Most people, unless you’re a fan of Survivor, have never heard of the tiny island country of Palau. Set on the western edge of Micronesia, these sum-odd 250 islands were a US territory from World War II until 1977 when they were granted their independence. The transition was smooth and uneventful, and today Palau is leading the way in preserving their greatest asset: their natural resources. It is one of the world leaders in the ecological preservation movement and, once you arrive, you can tell.
All of these facts can be summed up with our declaration: Palau is no question the best place we’ve ever scuba dived. Their waters contain more big wildlife and more small wildlife than any other place, a wider variety of formations to dive (from choral holes, to walls, to wrecks), and fewer crowds to ruin the experience. It’s the #1 Wonder of the Underwater World for a reason. It’s fantastic.
We partnered with Fish n Fins for our dives and were extremely impressed. They did a fantastic job of matching up divers into groups and ensuring that every dive on every day was a spectacular experience.
We dove for three days and it wasn’t near enough. Palau has hundreds of dives that will continue to challenge and excite even the most experienced diver. On our first day, we started with Fairyland, which is a simple reef dive with minimal current. WOW. The first dive (normally a check-up to make sure you know what you’re doing) is usually unexciting and a bit frustrating. NOT in Palau. The visibility was incredible and the abundance of fish was mind-boggling!
Next up, the Blue Holes. Palau’s Blue Holes consists of four large holes that open into a gigantic coral cavern. Truly incredible. While the wildlife was impressive, our favorite aspect of the dive was the terrain. Being inside a gigantic underwater cavern is such a cool experience.
The next day was a treat. We started at the world-famous Jellyfish Lake for a once in a lifetime experience. Jellyfish Lake is connected to the ocean through the porous limestone, but it is sufficiently isolated enough that a large population of jellyfish were able to evolve into an entirely new species. This species is by far our favorite type of Jellyfish in the world.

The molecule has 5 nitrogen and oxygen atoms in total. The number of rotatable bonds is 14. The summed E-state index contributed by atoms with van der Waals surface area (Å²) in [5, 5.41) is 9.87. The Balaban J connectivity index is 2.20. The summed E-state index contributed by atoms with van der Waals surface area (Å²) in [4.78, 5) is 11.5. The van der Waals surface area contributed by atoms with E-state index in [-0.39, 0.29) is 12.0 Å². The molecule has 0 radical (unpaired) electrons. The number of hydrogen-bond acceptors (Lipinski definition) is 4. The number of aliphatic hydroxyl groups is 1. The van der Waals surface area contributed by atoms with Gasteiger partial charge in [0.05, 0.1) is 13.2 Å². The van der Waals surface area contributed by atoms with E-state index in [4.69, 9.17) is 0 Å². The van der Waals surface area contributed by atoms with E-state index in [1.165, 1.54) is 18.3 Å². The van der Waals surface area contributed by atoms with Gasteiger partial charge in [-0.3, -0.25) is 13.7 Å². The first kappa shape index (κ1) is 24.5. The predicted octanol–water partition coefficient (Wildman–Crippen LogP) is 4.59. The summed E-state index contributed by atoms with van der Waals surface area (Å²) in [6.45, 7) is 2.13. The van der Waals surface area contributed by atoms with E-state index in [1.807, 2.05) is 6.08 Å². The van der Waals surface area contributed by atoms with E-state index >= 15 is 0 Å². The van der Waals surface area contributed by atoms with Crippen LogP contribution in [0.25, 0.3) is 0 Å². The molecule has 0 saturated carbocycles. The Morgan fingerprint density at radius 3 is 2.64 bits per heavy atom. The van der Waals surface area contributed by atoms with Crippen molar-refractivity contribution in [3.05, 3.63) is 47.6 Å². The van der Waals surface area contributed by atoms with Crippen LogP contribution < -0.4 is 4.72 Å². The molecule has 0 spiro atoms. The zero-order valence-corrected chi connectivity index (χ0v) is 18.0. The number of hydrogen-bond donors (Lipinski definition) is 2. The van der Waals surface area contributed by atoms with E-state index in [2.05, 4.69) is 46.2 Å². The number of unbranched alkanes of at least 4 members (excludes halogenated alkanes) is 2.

These jellyfish are a golden color and (get this) are completely harmless to humans. They don’t sting, and their vast numbers mean you can swim through the masses safely and enjoy the CRAZY texture of the jellyfish. It is positively unreal. And once you get past how weird it is, really fun.
After this we boated back to the Blue Holes and focused on the coral wall formation. This was one of our highlights for wildlife—countless turtles, schools of fish, a reef shark, and tons of grey tipped sharks lurking out in the deep blue!
Lastly, we headed to the German Channel, which is home to the Manta Ray cleaning station. We dove to a sandy spot at a depth of 60 feet and kneeled down to wait. Then, out of the deep blue, a gigantic manta appeared. As it got closer, it kept getting bigger, and bigger, until it was only a few meters away. It’s graceful wing movements are only matched by its insane wingspan. Then as it circled around and disappeared, another manta appeared and circled the spot. We kneeled on the sea floor for our entire dive, mesmerized by these creatures. Truly spectacular.
On our last day, Fish n Fins treated us to a grand finale of diving.
First up, another blue hole formation called the Virgin Blue Hole. This coral hole is a straight drop to a 90 foot depth where you find an underwater cavern. The cavern is fairly wide, and after about 150 horizontal feet it opens up into the open ocean. Then you can continue the dive along the northern coral wall, which has tons of crevices, holes and small caves. WOW.
Next we went to a wall dive site called the New Drop Off. This was no normal wall dive (of course, it’s Palau) so it ended in a gorgeous coral plateau that allowed us to slowly ascend and make the most of our underwater time. The mass of wildlife against the colorful coral was a prime example of how Palau’s high visibility and properly preserved natural resources raise it to the highest level of diving in the world.
We opted for a third dive because of the site—our very first wreck dive!
Fish n Fins took us to the Chuyo Maru wreck—Chuyo Maru is a coastal freighter that was bombed during Operation Discretion One on March 30-31, 1944. Diving a wreck is one of the coolest things we’ve done. The sharp metal and boat structure is overgrown with gorgeous coral and masses of fish. The atmosphere is subdued but poetic and 45 minutes wasn’t near enough time to explore!
On our last adventures in Palau, we actually stayed above water. First up was a kayaking through the many limestone islands dotting the blue ocean. We found caves, deserted beaches, and countless coves. By far the coolest was free diving through an underwater cave that led to a hidden lagoon! The lagoon was completely enclosed, and completely ours.
Lastly, we took a road trip around Palau with some of our diving friends. Our favorite sites from the day were some 3000 year old ruins and a breathtaking waterfall we could swim in.
If you can’t tell, we loved Palau. It is one of the most undiscovered treasures of our world and we are so grateful we could experience it! It was hard to pick a favorite-- can you pick for us?